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An attack on inequality

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"For all the political and economic uncertainties about health reform," writes David Leonhart, "at least one thing seems clear: The bill that President Obama signed on Tuesday is the federal government’s biggest attack on economic inequality since inequality began rising more than three decades ago."

A big chunk of the money to pay for the bill comes from lifting payroll taxes on households making more than $250,000. On average, the annual tax bill for households making more than $1 million a year will rise by $46,000 in 2013, according to the Tax Policy Center, a Washington research group. Another major piece of financing would cut Medicare subsidies for private insurers, ultimately affecting their executives and shareholders.

The benefits, meanwhile, flow mostly to households making less than four times the poverty level — $88,200 for a family of four people. Those without insurance in this group will become eligible to receive subsidies or to join Medicaid. (Many of the poor are already covered by Medicaid.) Insurance costs are also likely to drop for higher-income workers at small companies.

Finally, the bill will also reduce a different kind of inequality. In the broadest sense, insurance is meant to spread the costs of an individual’s misfortune — illness, death, fire, flood — across society. Since the late 1970s, though, the share of Americans with health insurance has shrunk. As a result, the gap between the economic well-being of the sick and the healthy has been growing, at virtually every level of the income distribution.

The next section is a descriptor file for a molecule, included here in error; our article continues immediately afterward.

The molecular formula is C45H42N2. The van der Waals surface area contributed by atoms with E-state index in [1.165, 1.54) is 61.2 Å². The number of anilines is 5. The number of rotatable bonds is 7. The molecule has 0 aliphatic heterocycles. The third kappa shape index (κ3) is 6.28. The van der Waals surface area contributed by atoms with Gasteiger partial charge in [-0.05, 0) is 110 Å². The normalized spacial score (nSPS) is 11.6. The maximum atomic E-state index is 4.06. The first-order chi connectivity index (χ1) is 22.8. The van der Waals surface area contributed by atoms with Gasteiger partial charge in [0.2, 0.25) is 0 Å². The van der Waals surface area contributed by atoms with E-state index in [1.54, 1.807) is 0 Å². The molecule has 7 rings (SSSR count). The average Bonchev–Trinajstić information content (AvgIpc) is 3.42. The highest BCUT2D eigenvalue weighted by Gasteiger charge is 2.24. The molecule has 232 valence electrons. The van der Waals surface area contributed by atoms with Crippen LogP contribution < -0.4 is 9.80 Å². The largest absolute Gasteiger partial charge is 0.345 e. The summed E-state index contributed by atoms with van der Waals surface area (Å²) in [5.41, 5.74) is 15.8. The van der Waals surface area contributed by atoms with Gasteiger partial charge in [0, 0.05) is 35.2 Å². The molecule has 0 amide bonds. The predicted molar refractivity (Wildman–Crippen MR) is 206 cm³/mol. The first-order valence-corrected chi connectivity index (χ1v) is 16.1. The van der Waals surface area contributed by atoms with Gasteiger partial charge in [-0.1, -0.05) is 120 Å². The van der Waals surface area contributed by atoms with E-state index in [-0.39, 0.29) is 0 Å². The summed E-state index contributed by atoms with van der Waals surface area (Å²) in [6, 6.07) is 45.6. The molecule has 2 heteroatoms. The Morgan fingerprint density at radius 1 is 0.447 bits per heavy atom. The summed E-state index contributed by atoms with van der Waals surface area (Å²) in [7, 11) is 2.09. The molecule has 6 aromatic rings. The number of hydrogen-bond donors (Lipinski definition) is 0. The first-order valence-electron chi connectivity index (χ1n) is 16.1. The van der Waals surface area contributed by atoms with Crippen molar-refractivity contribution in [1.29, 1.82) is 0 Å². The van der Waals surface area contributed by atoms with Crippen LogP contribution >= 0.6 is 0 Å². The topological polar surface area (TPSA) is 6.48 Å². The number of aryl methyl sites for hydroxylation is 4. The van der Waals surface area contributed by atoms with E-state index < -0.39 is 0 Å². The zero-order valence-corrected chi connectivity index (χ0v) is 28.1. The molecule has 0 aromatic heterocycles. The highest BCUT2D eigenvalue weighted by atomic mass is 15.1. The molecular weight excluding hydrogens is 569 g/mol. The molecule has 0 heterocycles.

This is, in my judgment, the right way to reduce inequality. The government isn't very good at getting elbow deep in the economy and telling corporations how much they should pay their workers. It's one thing to set a minimum wage, but a whole other to decide the appropriate ratio between median worker pay and executive compensation.

The government is pretty good, however, at changing economic outcomes. And that's what's happening here. The tax code mediates between the economy we have and the society we want. The fact that the former is wildly unequal does not mean the latter need to follow along.

Graph credit: Center for Budget and Policy Priorities.

By Ezra Klein  |  March 24, 2010; 11:07 AM ET
Categories:  Inequality  
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Comments